Soma Black Science Equator 67%: Buttery, vanilla, dairy. Not bittersweet, but not remotely like any milk chocolate you’ve ever had. I’ve said this before with other bars from the artisan Canadian company: I’d happily go back to Toronto for more of everything they make.


2013 in review

The stats helper monkeys prepared a 2013 annual report for this blog. Thanks for reading!

Here’s an excerpt:

A San Francisco cable car holds 60 people. This blog was viewed about 1,800 times in 2013. If it were a cable car, it would take about 30 trips to carry that many people.

Click here to see the complete report.

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Posted by on January 1, 2014 in Uncategorized


Cacao In Space And A Taste of Toronto

The antique grinding wheel at Soma Chocolate in Toronto.

The antique grinding wheel at Soma Chocolate in Toronto.

Have you heard the one about the chocolate bar hitching a ride to the moon?

OK, it’s not going quite that far. But just to show you that even the very best must be enjoyed in the very farthest reaches of the known and populated universe, Orbital Sciences and SpaceX have contracted with NASA to restock the International Space Station with a package of treats put together by Douglas Hurley, the husband of one of the space station’s residents, Karen Nyberg. That package will include chocolate. This is the maiden voyage for Orbital Sciences; let’s hope the company keeps up the good work. No word on the brand of chocolate being delivered, but when you are far from home and choices, is it true that any chocolate is good chocolate?

And from my latest tastings: Toronto’s version of sin in a civilized place: Soma Chocolate. Soma has two locations in the city, and to walk into the Distillery District location, and observe the antique grinding wheels at work, watch the tempering and dipping and forming of bars, pralines and truffles is to observe expertise meeting exquisite and both of them having a damned good time. With flavoring elements ranging from Douglas fir and bergamot to whiskey and Poprocks, you will enjoy buying, trying and following them on Facebook to see what’s coming out next.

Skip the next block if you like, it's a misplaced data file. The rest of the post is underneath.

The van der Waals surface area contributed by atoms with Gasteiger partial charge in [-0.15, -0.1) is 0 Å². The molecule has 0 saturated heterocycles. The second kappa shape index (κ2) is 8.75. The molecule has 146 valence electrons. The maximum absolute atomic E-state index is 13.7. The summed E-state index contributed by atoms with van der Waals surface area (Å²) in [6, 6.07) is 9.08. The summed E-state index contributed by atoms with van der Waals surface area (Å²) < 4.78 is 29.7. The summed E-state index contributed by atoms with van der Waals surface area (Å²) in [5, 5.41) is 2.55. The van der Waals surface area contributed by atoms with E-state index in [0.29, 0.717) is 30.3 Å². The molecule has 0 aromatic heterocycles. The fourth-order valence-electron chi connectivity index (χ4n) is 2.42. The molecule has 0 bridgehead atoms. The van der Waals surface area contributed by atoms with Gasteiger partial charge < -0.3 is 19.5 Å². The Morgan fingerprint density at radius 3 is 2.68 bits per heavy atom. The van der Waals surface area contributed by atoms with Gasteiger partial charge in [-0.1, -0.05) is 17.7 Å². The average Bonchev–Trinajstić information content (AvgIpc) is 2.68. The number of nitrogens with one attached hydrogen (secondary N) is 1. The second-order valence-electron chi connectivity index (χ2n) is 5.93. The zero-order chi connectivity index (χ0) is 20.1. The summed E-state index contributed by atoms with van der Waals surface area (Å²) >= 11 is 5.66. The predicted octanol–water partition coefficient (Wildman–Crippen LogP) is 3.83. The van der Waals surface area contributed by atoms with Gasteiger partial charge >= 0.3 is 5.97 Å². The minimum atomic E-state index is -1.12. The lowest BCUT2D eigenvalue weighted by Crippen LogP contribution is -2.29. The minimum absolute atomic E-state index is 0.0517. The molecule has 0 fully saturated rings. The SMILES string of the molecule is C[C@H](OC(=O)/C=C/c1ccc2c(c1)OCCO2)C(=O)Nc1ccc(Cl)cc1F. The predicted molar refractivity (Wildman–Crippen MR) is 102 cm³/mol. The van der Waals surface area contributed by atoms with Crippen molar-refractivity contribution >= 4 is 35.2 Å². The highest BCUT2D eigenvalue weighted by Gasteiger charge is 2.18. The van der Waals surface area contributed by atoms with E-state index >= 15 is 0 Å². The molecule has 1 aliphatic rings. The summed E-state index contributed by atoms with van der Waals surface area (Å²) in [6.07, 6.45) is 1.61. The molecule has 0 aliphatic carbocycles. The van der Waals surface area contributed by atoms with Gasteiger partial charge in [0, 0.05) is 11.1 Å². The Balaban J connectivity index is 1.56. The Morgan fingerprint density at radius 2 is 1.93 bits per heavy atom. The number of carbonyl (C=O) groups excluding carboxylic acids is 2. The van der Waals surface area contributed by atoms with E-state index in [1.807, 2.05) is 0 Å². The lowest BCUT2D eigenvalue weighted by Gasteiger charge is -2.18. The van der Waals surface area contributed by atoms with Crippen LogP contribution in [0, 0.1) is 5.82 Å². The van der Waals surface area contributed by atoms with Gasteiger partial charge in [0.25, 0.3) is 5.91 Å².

Here are my thoughts on two of the six bars I bought:

Soma Black Science 70% Criollo: A hint of both raisin and coffee in this slightly bitter bar. A square or two is enough to satisfy; it has great balance, and it’s very smooth.

Black Science 70% Trinidad: The same percentage as the Criollo, but smokier, with more of a citrus finish. This bar is easier eating; you could go through half of it easily and not feel overwhelmed.


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Chocolate Festival returns in October

The Olive Tap will be back this year with their line of cocoa-based oils.

The Olive Tap will be back this year with their line of cocoa-based oils.

It’s been a year since the Nova-Southeastern University Arena went from athletic forum to chocolate fantasy, but the time has come for another Festival of Chocolate. The two-day event is open to the public and will feature everything from candy-making equipment to local artisan chocolate makers to a chocolate-inspired fashion show and a chocolate-chili cookoff.

Talking to show producer Aileen Mand (a former Walt Disney World producer), this looks to be a bigger and more diverse show than last year. And Mand knows both chocolate and how to put on a good show. Her husband is Edgar Schaked, third-generation German chocolatier and  founder and franchise owner of Schakolad Chocolates. Together, they run Indigo Creative Productions to run the chocolate festivals and have opened Chocolate Kingdom, an interactive tour of their bean-to-bar factory near Kissimmee. Their lives don’t just revolve around one of the world’s favorite foods; their lives are chocolate-filled, cocoa-colored and pretty sweet.

The show will feature sessions teaching chocolate and wine pairings, cookie-stacking contests, raffles, an interactive display showing the history of chocolate and some cacao-based foods that you probably don’t have in your kitchen right now, such as marinades, balsamic vinegars and and dry rubs. And if you’ve never had cocoa-based olive oil or a brigadeiro (the hottest sweet treat from Brazil), this is your chance.

The Festival of Chocolate is scheduled for Oct. 12 from 10 a.m. to 6 p.m. and Oct 13 from 10 a.m. to 5 p.m. Advanced tickets for the show are $12 for adults and children ages 2-12 are $10. Tokens for samples are purchased separately and inside the arena; samples are priced from $1 to $5. Advanced tickets may only be purchased until 5 p.m. Oct.11. After that time, they must be purchased at the box office, and an additional $1 will be added to the purchase price.


And to get you in the mood, a little something from my stash:

Madécasse 44% Arabica Coffee: I’m a fan of anything this company makes, even if it does fall in the milk chocolate range. This is smooth, with a fine crunch of coffee nibs that flavor, but don’t overpower the taste of milk and butter in the chocolate. Another winner from this incredible line of products.